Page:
Barbara Boxer: Rise in antisemitism should unite Jewish voters for Biden
The former senator said Trump has given 'not only give a wink and a nod, but even encouragement to these white supremacist groups'
Former Senator Barbara Boxer (D-CA) pointed to the rise in antisemitism as an argument to convince undecided Jewish voters to cast a vote for Democratic presidential nominee Joe Biden, during a virtual “Jewish Women for Joe” event on Tuesday.
“We have seen antisemitism spring up openly for the first time in a very, very long time, and we have seen a president not only give a wink and a nod, but even encouragement to these white supremacist groups. We are high on their list,” Boxer said. “This is the soul of the country. Not every single Jewish person shares our views. But the vast majority of Jewish people share the view that when we said ‘Never Again,’ we meant never again. And that’s at stake.”
Boxer suggested that message would also resonate with voters who supported Trump in 2016 if the argument is made that “we must come together” to send a message of unity around the issue of antisemitism. “Look, nothing is permanent. You know, this is four years. Give it a chance,” Boxer asked the Biden supporters to relay to their friends. “I think we can argue for Joe [that] he has been very close to the Jewish community for a very, very long time, and his policy on Israel is, from my perspective, just pitch perfect on how to move forward with the two side-by-side states.”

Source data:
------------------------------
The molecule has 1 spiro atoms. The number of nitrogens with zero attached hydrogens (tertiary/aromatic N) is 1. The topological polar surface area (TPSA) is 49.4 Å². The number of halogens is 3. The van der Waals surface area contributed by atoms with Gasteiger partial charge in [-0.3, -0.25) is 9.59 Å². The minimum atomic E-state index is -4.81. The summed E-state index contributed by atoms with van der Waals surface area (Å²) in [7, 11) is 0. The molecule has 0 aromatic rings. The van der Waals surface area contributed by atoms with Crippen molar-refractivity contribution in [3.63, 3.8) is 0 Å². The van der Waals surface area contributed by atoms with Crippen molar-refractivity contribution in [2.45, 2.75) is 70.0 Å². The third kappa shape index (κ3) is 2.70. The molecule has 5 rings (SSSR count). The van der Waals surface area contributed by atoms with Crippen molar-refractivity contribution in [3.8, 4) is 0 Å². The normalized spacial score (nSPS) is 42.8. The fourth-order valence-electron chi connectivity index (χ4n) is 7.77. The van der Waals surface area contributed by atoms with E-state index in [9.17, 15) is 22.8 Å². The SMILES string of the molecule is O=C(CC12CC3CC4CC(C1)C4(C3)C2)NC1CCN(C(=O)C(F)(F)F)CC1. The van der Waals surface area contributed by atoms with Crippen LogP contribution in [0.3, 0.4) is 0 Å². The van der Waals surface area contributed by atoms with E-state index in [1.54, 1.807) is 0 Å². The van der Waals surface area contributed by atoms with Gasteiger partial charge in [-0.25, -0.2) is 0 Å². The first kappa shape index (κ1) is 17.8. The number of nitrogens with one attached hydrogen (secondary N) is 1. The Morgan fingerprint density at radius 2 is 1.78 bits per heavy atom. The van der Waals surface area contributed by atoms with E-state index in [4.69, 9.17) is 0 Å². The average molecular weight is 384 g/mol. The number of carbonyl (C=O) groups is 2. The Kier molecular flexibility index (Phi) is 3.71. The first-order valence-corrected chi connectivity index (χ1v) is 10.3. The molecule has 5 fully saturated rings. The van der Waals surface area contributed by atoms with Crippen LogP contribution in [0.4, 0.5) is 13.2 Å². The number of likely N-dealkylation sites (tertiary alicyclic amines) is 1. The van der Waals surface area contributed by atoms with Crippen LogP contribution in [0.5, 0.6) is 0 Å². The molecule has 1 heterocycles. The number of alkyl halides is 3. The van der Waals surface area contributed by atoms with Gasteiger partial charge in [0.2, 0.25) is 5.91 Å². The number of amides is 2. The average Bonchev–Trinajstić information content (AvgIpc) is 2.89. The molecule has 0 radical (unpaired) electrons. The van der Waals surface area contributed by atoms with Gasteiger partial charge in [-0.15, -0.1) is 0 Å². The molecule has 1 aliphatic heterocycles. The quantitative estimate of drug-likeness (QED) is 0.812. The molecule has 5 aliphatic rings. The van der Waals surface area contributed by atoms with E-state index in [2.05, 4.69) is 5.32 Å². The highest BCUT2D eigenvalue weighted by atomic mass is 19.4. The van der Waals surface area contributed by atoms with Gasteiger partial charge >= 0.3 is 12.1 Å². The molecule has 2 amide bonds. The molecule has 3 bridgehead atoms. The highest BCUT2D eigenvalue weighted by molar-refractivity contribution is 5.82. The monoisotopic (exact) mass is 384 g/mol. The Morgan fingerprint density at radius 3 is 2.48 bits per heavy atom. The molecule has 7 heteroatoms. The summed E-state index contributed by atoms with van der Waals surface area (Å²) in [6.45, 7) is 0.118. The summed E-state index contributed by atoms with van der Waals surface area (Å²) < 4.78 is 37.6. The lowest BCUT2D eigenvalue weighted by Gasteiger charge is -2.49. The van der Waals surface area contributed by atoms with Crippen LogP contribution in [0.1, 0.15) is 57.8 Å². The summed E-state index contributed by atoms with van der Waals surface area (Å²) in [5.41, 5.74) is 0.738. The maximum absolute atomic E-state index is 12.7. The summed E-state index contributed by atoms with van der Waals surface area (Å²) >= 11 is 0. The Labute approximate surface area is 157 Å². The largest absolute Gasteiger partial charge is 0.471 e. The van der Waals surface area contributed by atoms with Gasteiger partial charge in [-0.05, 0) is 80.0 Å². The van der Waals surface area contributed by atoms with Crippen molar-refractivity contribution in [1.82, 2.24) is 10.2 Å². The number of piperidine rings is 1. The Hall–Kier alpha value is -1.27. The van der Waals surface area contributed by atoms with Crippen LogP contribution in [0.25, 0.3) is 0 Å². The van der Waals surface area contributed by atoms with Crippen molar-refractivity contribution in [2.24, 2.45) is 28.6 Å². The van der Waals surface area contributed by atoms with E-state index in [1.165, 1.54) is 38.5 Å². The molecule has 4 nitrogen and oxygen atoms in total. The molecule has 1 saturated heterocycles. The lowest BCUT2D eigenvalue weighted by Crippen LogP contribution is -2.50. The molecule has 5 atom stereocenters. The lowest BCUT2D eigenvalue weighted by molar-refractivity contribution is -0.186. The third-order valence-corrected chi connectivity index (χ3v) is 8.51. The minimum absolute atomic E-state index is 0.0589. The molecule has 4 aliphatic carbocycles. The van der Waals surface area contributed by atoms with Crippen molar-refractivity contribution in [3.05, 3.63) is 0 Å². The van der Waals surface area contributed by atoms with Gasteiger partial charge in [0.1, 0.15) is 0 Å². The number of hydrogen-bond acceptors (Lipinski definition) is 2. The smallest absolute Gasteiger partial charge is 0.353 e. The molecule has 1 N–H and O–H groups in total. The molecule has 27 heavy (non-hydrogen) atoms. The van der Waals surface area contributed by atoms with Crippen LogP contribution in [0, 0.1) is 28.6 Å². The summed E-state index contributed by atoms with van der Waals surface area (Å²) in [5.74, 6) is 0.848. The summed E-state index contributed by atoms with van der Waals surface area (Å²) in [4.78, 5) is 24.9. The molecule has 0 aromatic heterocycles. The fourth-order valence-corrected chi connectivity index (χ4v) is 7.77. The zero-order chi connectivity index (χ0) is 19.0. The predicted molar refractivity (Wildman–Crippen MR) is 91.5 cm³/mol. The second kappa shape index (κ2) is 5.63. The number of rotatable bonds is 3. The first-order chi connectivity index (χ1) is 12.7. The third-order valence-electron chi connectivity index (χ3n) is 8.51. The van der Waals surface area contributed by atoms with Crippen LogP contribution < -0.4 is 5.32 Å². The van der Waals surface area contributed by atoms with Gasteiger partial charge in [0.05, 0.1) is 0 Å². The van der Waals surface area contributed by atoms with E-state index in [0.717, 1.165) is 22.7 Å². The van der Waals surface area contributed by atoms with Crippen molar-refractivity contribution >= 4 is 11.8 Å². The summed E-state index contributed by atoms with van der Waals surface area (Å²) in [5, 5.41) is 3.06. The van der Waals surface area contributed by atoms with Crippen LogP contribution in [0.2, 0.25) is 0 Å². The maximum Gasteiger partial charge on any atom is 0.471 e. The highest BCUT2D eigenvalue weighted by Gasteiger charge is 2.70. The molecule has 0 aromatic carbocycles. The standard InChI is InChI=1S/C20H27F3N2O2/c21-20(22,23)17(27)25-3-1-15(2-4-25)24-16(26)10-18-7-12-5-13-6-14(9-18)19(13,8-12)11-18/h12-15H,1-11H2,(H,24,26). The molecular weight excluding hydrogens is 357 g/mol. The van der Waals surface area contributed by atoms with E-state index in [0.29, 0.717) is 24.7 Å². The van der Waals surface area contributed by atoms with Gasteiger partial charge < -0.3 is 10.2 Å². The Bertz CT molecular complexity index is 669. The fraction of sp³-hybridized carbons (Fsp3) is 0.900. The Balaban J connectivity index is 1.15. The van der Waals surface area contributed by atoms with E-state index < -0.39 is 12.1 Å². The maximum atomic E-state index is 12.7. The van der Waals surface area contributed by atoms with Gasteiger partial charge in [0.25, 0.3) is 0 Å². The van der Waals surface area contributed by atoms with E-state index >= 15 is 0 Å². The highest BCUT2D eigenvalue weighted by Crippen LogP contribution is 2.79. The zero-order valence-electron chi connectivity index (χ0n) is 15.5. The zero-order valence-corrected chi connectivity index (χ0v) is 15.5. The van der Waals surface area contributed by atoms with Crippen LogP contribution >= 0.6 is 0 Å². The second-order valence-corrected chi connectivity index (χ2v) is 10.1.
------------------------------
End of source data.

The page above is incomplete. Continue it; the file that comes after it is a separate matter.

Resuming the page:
The former three-term Democratic senator, who was succeeded by Democratic vice presidential nominee Kamala Harris after her retirement in 2017, shared with the group that she “was the first one on the list” to be targeted as a Jewish lawmaker. “And I still get stuff on Twitter from people who don’t know I’m not there anymore.”
“So it’s out there,” Boxer explained, “and I don’t think any Jewish person who has got a heartbeat or pulse would deny that.”
When asked what excites her most about the idea of a Biden-Harris administration, Boxer demurred. “I’m so nervous about it, I don’t really get past Election Day. But if you’re asking me this, I would start off by simply saying, ‘they’d have a mensch in the White House.’ That would be a start.”
A new Pew Research Center poll published on Tuesday showed Biden leading Trump 70-27% among Jewish voters.